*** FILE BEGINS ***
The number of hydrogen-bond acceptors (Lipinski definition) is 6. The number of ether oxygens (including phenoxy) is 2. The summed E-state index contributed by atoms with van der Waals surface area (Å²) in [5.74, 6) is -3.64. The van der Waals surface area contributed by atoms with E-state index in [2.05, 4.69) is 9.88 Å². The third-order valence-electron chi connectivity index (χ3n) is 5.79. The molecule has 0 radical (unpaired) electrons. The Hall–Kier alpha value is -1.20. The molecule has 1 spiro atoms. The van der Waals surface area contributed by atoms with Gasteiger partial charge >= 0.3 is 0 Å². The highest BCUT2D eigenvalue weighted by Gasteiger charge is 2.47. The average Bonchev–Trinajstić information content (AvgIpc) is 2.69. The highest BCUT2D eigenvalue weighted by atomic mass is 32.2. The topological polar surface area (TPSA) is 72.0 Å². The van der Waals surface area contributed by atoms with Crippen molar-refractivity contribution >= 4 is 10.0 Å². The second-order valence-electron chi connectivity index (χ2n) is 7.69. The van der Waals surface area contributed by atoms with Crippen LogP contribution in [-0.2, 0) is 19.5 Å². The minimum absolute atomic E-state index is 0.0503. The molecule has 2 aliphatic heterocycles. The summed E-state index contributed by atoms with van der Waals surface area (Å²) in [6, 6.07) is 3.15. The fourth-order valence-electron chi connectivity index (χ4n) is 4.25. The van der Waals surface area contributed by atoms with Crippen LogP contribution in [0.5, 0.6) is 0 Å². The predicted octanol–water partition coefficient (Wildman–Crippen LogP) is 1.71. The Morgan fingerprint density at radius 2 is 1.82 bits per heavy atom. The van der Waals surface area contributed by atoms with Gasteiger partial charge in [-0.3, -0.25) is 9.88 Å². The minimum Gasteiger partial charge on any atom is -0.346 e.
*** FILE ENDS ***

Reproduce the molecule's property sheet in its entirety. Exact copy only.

The number of hydrogen-bond acceptors (Lipinski definition) is 6. The number of ether oxygens (including phenoxy) is 2. The summed E-state index contributed by atoms with van der Waals surface area (Å²) in [5.74, 6) is -3.64. The van der Waals surface area contributed by atoms with E-state index in [2.05, 4.69) is 9.88 Å². The third-order valence-electron chi connectivity index (χ3n) is 5.79. The molecule has 0 radical (unpaired) electrons. The Hall–Kier alpha value is -1.20. The molecule has 1 spiro atoms. The van der Waals surface area contributed by atoms with Gasteiger partial charge >= 0.3 is 0 Å². The highest BCUT2D eigenvalue weighted by Gasteiger charge is 2.47. The average Bonchev–Trinajstić information content (AvgIpc) is 2.69. The highest BCUT2D eigenvalue weighted by atomic mass is 32.2. The topological polar surface area (TPSA) is 72.0 Å². The van der Waals surface area contributed by atoms with Crippen molar-refractivity contribution >= 4 is 10.0 Å². The second-order valence-electron chi connectivity index (χ2n) is 7.69. The van der Waals surface area contributed by atoms with Crippen LogP contribution in [-0.2, 0) is 19.5 Å². The minimum absolute atomic E-state index is 0.0503. The molecule has 2 aliphatic heterocycles. The summed E-state index contributed by atoms with van der Waals surface area (Å²) in [6, 6.07) is 3.15. The fourth-order valence-electron chi connectivity index (χ4n) is 4.25. The van der Waals surface area contributed by atoms with Crippen LogP contribution in [0.5, 0.6) is 0 Å². The predicted octanol–water partition coefficient (Wildman–Crippen LogP) is 1.71. The Morgan fingerprint density at radius 2 is 1.82 bits per heavy atom. The van der Waals surface area contributed by atoms with Gasteiger partial charge in [-0.3, -0.25) is 9.88 Å². The minimum Gasteiger partial charge on any atom is -0.346 e.